Who are the Benefactors?
The very existence of the Gallery and its Collection, from its foundation in 1897 to the opening of Tate Modern, is dependant on the generosity
of its benefactors.
The benefactors have supported Tate, either by giving money to help with the building of galleries and purchase of works of art, or donating paintings
and sculpture. Some of Tate's best loved works of art were gifts to the Gallery.
Although there have been many great benefactors in the history of Tate (you can read about some of them on the
Special Collections pages) we have chosen one to
highlight the important role played by these generous men and women.
Sir John Everett Millais, Bt, Ophelia, 1951-2
© Tate Archive 2003
Sir Hubert Von Herkomer
Sir Henry Tate, 1897
Letter from Henry Tate to the Trustees and Director of the National Gallery
© Sir Saxon Tate
Henry Tate was the Tate's first benefactor. As well as donating funding and paintings he also gave his name to the Gallery!
An industrialist who had made his fortune as a sugar refiner, Tate offered his collection of art to the nation on the condition that a gallery dedicated
to British art be built.
The correspondence between Henry Tate, the Treasury and the National Gallery show how hard he worked to achieve his dream.
|...the time has come when the Government should take into its consideration the suggestions recently made by several writers in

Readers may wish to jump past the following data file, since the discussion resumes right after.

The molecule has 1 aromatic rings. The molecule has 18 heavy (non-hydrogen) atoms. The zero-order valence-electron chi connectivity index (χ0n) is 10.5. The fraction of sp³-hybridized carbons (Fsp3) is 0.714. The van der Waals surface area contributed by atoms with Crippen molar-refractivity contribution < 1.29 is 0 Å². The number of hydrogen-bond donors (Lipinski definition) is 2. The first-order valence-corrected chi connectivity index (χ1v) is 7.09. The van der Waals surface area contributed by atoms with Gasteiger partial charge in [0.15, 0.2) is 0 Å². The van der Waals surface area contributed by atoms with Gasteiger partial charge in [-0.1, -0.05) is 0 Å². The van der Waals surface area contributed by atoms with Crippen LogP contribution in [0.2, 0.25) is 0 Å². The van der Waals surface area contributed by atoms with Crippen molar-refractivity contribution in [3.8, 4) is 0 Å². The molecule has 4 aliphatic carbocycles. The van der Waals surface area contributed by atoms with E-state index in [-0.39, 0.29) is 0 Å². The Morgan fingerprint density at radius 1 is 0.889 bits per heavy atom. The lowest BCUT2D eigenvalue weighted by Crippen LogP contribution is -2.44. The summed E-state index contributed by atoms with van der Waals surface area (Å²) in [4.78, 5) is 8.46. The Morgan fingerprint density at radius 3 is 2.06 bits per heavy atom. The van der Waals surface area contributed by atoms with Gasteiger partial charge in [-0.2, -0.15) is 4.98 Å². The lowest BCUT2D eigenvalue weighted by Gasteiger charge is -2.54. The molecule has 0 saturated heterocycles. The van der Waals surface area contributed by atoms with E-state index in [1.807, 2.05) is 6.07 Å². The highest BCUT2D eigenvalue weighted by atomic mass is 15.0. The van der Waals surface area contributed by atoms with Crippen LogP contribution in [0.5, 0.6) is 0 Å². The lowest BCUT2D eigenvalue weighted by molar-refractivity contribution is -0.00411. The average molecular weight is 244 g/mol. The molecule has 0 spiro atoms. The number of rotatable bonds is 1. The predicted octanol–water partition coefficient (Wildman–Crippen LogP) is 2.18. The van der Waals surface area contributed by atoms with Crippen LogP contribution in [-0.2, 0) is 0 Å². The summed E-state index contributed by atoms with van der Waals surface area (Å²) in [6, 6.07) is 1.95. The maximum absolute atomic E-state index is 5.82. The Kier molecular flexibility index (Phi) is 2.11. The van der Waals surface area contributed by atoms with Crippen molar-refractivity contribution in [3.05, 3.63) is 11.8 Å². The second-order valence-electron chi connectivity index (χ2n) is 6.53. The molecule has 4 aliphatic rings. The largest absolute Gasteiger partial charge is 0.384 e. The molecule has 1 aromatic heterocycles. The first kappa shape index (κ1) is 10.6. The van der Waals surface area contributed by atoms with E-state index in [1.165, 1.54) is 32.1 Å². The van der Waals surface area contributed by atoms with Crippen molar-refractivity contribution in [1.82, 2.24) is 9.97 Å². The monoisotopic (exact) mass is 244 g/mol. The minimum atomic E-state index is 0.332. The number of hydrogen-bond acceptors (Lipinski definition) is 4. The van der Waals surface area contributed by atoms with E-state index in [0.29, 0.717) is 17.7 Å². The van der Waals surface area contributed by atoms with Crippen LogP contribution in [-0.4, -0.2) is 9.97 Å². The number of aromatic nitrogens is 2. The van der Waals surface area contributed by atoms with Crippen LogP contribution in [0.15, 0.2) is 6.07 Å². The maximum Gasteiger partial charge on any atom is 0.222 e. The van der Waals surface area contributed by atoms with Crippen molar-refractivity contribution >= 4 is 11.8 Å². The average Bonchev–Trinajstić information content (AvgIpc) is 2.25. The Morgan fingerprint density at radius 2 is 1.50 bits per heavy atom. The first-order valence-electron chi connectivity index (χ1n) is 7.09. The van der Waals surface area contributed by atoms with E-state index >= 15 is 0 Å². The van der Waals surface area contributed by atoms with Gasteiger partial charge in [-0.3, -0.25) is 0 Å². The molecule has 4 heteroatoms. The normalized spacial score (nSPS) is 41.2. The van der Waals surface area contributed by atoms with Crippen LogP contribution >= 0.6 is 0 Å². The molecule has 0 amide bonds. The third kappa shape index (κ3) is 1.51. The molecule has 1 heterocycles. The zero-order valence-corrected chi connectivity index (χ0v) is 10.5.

the Newspapers and give the Nation a separate Gallery in which to place the works of the best masters of Modern British Art.
Were such a scheme carried out, Tate went on to say,
|I feel sure many other collectors would present their finest works to the Gallery in which they might like myself have the
pleasure of feeling that justice would be done to British art and gratification bestowed on millions of this and future generations.
Henry Tate in a letter to the Trustees and Director of the National Gallery, 25 March 1890
Deed of Gift, 6 November 1894
© Tate Archive 2003
Pall Mall Gazette,
'National Gallery of British Art'
© Pall Mall Gazette
After much negotiation, a Gallery devoted to the display of British art was agreed, with Henry Tate paying £80,000 towards the cost
of building as well as donating 65 paintings including Millais' Ophelia and J.W. Waterhouse's The Lady of Shalott.
These 65 paintings, together with works from the National Gallery, formed the nucleus of the British Collection.
Did you know?
Henry Tate made most of his fortune by holding the patent for sugar cubes.
You can find out more about Tate Britain and the other Tate Galleries in the Buildings section.
Tate Members was founded in 1957 as the 'Friends of the Tate Gallery' to raise money for the purchase of works of art and to support and promote the work
of the gallery.
Their fundraising work has made possible the purchase of nearly four hundred masterpieces for the Gallery including such notable works as Henry Moore's
King and Queen, Henri Matisse's Snail, and Picasso's Weeping Woman.
Fundraising is not just about collection boxes, it can be very glamorous.
This photo [right] shows the film premiere of 'Ryan's Daughter', organised by the Friends to raise money for Tate.